Filed under: Uncategorized | Tags: animals, CSA, family, Filipinos, Food, Inc., meat, nature, people of color, pig, pork
I’m in the (hopefully) last days of a seemingly endless wait for the delivery of the humanely-raised, pasture-raised whole pig (yes, I said PIG) that I bought with six other Bay Area foodies via the Bay Area Meat CSA, which is essentially a big, complex network of message boards that help folks self-organize a collective purchase of a sustainably-farmed animal. More about CSAs (Community Supported Agriculture programs) in general here, and a good article about Bay Area folks buying meat through CSAs here.
Since I saw the excellent documentary film Food, Inc. several months ago with my partner, Henry, I’ve been trying to only buy and eat meat from sustainably-farmed and humanely-treated animals. (You have to watch the film to get a sense of why it would cause this dramatic behavior-change). This is a lot harder than it sounds, although it’s much easier to do it in the Bay Area–where there are many local farmers that are dedicated to raising and selling these kinds of animals. I’m not going to get into the vegetarian/vegan vs. meat-eater argument here (but I will at a later time), but I will say that I love meat. I also love animals–and I don’t, thusfar, see a contradiction between the two.
So I figure the least I can do is get my meat from places that aren’t torturing the animals or turning them into strangely mutated creatures (like the conventionally raised chickens that can’t walk because their breasts have been made so huge by hormone-laced feed), but instead are treating the animals with respect and giving them fairly good, happy lives.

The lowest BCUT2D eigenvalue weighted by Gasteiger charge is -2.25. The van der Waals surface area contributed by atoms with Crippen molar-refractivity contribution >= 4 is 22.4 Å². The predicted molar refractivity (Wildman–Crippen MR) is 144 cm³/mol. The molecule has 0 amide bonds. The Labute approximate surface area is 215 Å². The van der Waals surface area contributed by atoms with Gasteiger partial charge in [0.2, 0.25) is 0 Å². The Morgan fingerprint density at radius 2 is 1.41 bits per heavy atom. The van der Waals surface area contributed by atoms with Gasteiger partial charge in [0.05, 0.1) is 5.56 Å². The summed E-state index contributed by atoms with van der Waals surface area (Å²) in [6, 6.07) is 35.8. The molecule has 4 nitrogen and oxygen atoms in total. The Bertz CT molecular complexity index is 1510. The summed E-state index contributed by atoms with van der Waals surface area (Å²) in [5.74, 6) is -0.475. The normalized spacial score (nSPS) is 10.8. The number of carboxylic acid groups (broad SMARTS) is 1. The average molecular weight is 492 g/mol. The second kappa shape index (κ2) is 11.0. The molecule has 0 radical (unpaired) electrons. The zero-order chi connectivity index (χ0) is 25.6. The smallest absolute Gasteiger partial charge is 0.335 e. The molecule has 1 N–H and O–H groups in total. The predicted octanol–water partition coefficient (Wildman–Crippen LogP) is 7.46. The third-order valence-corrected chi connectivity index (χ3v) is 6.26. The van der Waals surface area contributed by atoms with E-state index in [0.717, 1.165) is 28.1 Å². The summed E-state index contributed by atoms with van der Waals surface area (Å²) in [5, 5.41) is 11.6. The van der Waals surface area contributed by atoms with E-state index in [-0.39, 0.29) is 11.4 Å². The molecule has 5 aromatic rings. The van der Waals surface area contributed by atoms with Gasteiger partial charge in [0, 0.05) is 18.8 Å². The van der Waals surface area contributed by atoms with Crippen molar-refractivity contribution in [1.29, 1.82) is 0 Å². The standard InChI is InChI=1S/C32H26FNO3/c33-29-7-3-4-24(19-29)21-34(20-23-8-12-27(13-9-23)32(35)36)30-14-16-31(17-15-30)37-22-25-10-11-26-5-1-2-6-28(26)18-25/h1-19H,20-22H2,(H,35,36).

Ironically–or serendipitously, depending on how you look at it–‘my’ pig, which we’re getting from Godfrey Family Farms in Marysville, Calif., was killed on my birthday (December 30). This made me pause and reflect on the fact that I was soon going to knowingly eat meat from an animal whose life was unnaturally ended on the day of my birth. And while that knowledge isn’t going to stop me from enjoying that meat, I’m sure, it does make me more deeply respect and honor the animals that I eat in general.
My family is from the Philippines, a largely rural country–and they are mostly peasants. I say this with no irony and with the utmost respect. My people (starting with my mother and going back generations upon generations) worked the land, fished and lived off of nature’s bounty. I’m of the first generation in my family removed from this earth-based culture and lifestyle, and I know I can learn a lot from my family about how to live more in touch with nature. I have family members who have killed animals with their own hands (fish and chickens and goats, and probably pigs), but who I think have more respect for nature and a deeper understanding of their relationship to it than many vegetarian, Prius-driving, organic-produce-buying, self-proclaimed environmentalists that I know. Because my family’s relationship to nature is not intellectual or political or based on something they read in a magazine or a book. Their relationship is based in the way they have fed and sheltered themselves and their children–in the way they had to survive.
And so I strive to have a similar relationship with my food as my ancestors have–in a more modern way. And so I wait, guiltlessly, for my pig, and look forward to eating its meat–with gratitude and respect.